The Russian sealed a 6-3 6-7 (3-7) 7-6 (8-6) victory in a tight encounter in which there was only one break of serve, which came in the first game of the match for Medvedev in Turin.

Exactly a year to the day since the two faced each other in the same tournament in London, it looked like history might repeat itself to an even greater extent as Medvedev won the first set 6-3, as he had done in 2020 in a straight-sets win.

The defending champion was dominating from the baseline, but the second set saw a drastic improvement from Zverev, who hit 13 aces having managed just one in the first set.

The German could still not get close to breaking the Medvedev serve, but was able to win the tie-break to level things up.

The third set followed a similar pattern, almost inevitably ending with another tie-break. Despite saving two match points, Zverev could do nothing about the third as Medvedev secured the win and he will qualify if Hubert Hurkacz beats Matteo Berrettini in Red Group later on Tuesday.

WINNERS/UNFORCED ERRORS 

Medvedev – 36/27
Zverev – 48/25

ACES/DOUBLE FAULTS 

Medvedev – 14/1
Zverev – 18/2

BREAK POINTS WON 

Medvedev – 1/4
Zverev – 0/4

There was agony for Matteo Berrettini as he was forced to retire in his first match of the ATP Finals against Alexander Zverev on home soil.

Italian Berrettini appeared to suffer an abdominal injury when trailing 1-0 in the second set after Zverev won the first 7-6 (9-7) in their opening Red Group match in Turin on Sunday.

Sixth seed Berrettini dropped his racket and put his head in his hands as he grimaced after crashing a forehand into the net and underwent lengthy treatment to his left side.

The world number seven attempted to continue, but was clearly in pain as he served and duly brought the contest to an end at the Pala Alpitour.

Berrettini cut an emotional figure and was embraced by Zverev before being given a great ovation as he trudged off the court, with his opponent standing to applaud.

Zverev had saved two set points in the opening set and came from 5-3 down in the breaker to edge in front before the match came to a premature end.

 

WINNERS/UNFORCED ERRORS 

Zverev – 21/9
Berrettini– 16/23

ACES/DOUBLE FAULTS 

Zverev – 10/1
Berrettini – 5/0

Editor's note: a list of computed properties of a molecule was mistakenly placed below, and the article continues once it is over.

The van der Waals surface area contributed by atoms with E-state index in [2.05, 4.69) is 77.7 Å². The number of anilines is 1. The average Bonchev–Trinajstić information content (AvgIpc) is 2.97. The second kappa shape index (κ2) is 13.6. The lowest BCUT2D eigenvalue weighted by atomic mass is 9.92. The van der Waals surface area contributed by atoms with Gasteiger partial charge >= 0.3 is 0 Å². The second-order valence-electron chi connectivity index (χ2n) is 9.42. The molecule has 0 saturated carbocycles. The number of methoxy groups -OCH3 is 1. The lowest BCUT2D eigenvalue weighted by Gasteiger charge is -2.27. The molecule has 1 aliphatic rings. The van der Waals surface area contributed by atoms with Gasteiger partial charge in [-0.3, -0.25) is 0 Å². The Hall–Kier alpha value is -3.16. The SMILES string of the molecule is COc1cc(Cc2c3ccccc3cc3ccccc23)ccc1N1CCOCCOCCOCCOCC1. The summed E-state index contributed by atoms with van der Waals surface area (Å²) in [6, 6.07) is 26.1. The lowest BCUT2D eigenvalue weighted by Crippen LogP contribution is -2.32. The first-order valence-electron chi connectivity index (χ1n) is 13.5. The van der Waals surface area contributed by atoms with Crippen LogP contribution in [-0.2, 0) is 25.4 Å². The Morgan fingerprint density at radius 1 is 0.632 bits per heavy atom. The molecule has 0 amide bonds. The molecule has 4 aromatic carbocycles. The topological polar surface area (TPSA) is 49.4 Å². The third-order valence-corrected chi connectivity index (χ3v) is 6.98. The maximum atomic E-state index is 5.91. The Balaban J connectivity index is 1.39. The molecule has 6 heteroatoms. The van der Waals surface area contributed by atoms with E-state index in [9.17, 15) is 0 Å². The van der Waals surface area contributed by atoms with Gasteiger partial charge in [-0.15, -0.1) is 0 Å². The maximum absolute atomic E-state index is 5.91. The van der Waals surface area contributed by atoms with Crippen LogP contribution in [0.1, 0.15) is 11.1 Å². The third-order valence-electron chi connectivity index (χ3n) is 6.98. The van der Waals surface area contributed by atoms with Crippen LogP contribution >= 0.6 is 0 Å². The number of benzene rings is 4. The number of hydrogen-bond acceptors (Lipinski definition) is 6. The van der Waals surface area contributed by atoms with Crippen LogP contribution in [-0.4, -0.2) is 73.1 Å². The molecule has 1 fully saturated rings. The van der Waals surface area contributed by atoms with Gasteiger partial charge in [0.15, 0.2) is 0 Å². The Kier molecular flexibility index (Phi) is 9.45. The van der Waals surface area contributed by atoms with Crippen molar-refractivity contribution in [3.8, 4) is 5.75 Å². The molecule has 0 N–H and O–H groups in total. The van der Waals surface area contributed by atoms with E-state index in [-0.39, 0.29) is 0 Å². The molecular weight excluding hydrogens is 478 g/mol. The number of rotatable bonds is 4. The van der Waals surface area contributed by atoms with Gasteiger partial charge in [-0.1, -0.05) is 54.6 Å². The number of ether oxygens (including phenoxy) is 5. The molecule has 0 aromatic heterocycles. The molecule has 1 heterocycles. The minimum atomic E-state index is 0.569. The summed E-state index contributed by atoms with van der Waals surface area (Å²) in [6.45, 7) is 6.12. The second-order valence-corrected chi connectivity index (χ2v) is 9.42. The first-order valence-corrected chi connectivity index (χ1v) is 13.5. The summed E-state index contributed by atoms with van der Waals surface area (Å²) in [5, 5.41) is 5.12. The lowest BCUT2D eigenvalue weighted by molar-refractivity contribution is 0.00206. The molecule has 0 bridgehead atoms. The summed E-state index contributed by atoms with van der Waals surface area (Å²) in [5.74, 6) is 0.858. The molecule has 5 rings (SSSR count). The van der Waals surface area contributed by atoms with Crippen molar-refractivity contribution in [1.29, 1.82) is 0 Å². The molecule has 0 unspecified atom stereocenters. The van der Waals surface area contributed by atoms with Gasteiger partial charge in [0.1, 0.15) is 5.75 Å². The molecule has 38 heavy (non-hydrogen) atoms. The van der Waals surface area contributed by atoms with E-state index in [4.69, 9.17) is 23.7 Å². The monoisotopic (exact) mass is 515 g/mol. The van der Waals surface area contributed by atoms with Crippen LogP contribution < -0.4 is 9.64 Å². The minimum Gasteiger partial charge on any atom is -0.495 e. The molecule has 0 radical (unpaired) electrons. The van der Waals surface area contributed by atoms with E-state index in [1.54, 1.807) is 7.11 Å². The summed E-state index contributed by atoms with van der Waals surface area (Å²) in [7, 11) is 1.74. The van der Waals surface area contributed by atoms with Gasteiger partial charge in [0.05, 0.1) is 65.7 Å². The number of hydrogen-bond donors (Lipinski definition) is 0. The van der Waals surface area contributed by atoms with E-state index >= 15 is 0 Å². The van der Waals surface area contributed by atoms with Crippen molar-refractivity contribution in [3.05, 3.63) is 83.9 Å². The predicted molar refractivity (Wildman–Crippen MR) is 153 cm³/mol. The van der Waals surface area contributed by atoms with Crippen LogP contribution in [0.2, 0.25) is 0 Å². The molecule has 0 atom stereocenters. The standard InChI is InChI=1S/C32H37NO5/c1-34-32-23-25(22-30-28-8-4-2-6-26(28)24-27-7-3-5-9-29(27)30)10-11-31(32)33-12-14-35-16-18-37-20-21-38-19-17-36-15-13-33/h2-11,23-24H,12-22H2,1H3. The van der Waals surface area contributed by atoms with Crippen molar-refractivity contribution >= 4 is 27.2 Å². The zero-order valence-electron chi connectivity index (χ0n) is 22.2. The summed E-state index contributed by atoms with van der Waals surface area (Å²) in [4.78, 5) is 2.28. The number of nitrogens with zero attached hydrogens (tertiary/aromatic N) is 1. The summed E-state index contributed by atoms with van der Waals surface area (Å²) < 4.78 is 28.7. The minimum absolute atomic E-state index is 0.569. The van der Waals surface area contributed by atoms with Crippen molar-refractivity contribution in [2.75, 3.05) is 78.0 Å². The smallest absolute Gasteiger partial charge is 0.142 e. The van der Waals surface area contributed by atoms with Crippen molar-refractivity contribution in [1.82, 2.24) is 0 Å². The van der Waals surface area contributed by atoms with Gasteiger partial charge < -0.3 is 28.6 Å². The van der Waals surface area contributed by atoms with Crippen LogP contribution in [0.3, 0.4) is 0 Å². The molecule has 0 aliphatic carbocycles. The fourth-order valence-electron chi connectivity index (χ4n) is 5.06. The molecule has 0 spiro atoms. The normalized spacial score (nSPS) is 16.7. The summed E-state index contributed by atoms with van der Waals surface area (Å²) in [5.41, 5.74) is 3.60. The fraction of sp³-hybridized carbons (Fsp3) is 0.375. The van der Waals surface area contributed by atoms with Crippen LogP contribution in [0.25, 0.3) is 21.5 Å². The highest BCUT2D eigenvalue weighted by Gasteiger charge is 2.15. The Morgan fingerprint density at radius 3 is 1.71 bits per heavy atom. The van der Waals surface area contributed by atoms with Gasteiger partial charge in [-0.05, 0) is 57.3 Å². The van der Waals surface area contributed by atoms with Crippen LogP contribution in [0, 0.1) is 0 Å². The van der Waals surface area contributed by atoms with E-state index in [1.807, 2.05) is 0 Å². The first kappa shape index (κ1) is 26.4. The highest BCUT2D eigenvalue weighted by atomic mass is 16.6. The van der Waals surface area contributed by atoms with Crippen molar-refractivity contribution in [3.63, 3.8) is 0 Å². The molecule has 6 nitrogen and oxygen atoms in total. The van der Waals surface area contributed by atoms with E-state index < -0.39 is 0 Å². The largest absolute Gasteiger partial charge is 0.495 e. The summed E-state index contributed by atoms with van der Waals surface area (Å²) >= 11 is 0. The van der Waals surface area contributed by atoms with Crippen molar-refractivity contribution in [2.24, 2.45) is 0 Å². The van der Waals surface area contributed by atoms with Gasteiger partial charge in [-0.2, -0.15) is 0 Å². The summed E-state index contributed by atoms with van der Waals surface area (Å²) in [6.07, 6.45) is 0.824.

BREAK POINTS WON 

Zverev – 0/5
Berrettini – 0/2

Defending champion Daniil Medvedev set up a showdown with Novak Djokovic in the Paris Masters final after dismissing Alexander Zverev in straight sets.

The Russian, who downed Djokovic in the final of this year's US Open, was at his imperious best to see off Zverev 6-2 6-2 in the French capital.

He will now attempt to deny Djokovic a sixth title at the ATP 1000 event on Sunday, while seeking to etch his own name onto the trophy for a second year running.

World number two Medvedev, who overcame Zverev in the final of this event in 2020, ended the German's run of eight consecutive victories in style.

It took just 80 minutes for Medvedev to get the job done, his flat groundstrokes posing questions that Zverev had no answers to.

While Zverev did apply some pressure by forcing his rival to face three break points, Medvedev was cool under pressure as he held serve throughout the contest.

This triumph drew Medvedev level at 5-5 in the pair's head-to-head record.

He will likely face a sterner test against Djokovic, whose come-from-behind win over Hubert Hurkacz ensured he will claim the year-end number one ranking for a record seventh time.

On Sunday, he will bid to set another record by moving ahead of Rafael Nadal to reach 37 titles in Masters 1000 tournaments.

Novak Djokovic says he has room to improve despite easing past Taylor Fritz in straight sets to reach the semi-finals of the Paris Masters.

The world number one is competing in his first tournament since his dream of winning a calendar Grand Slam was ended by Daniil Medvedev in September's US Open final.

After beating Marton Fucsovics in three sets and then benefiting from a walkover against Gael Monfils in the last 16, Djokovic made light work of Fritz in Friday's quarter-final.

He sent down eight aces and was successful with 72 per cent of his first serves that landed on his way to a 6-4 6-3 victory.

However, Djokovic lost his serve on three occasions and, while happy with his overall display, the Serbian feels like there is more to come from his game in the French capital.

"I was absent from the tour for two months coming into this tournament," he said. "The last competitive match I played was in the US Open final, compared to the other guys playing one or two events prior to Paris.

"I knew that I needed to start well, with good intensity and put in a lot of hours on the practice court. But it's different when you play points in a competitive match.

"I am pleased with the way I played against Fucsovics and again today, though I did have ups and downs. I am not entirely pleased with the way I closed out the sets.

"I backed myself up with good returns and read Taylor's serve very well to get into rallies. I closed out the last couple of service games well and that's a positive."

Djokovic is aiming to win the Paris Masters for a record-extending sixth time in his bid to end the year as world number one for a record seventh occasion.

The Serbian will contest his 71st career Masters 1000 semi-final – four short of Rafael Nadal's record – against Hubert Hurkacz, who saw off James Duckworth 6-2 6-7 (4-7) 7-5.